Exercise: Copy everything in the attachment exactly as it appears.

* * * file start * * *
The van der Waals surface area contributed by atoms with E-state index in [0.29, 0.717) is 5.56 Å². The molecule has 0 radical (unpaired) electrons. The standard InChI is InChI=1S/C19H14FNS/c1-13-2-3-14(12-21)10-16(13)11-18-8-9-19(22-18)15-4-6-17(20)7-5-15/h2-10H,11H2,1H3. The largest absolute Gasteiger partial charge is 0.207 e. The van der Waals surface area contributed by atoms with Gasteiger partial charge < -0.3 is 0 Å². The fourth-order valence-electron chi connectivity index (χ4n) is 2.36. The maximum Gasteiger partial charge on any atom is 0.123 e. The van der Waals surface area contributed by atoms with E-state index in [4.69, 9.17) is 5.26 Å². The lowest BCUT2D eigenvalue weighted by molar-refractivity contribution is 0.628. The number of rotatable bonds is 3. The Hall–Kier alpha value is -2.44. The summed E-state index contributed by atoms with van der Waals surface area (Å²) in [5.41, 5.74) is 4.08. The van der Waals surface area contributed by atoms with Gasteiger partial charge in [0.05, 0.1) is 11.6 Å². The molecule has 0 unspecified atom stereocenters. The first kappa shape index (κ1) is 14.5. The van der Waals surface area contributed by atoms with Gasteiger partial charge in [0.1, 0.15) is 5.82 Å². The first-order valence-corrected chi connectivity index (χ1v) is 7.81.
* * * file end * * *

The van der Waals surface area contributed by atoms with E-state index in [0.29, 0.717) is 5.56 Å². The molecule has 0 radical (unpaired) electrons. The standard InChI is InChI=1S/C19H14FNS/c1-13-2-3-14(12-21)10-16(13)11-18-8-9-19(22-18)15-4-6-17(20)7-5-15/h2-10H,11H2,1H3. The largest absolute Gasteiger partial charge is 0.207 e. The van der Waals surface area contributed by atoms with Gasteiger partial charge < -0.3 is 0 Å². The fourth-order valence-electron chi connectivity index (χ4n) is 2.36. The maximum Gasteiger partial charge on any atom is 0.123 e. The van der Waals surface area contributed by atoms with E-state index in [4.69, 9.17) is 5.26 Å². The lowest BCUT2D eigenvalue weighted by molar-refractivity contribution is 0.628. The number of rotatable bonds is 3. The Hall–Kier alpha value is -2.44. The summed E-state index contributed by atoms with van der Waals surface area (Å²) in [5.41, 5.74) is 4.08. The van der Waals surface area contributed by atoms with Gasteiger partial charge in [0.05, 0.1) is 11.6 Å². The molecule has 0 unspecified atom stereocenters. The first kappa shape index (κ1) is 14.5. The van der Waals surface area contributed by atoms with Gasteiger partial charge in [0.1, 0.15) is 5.82 Å². The first-order valence-corrected chi connectivity index (χ1v) is 7.81.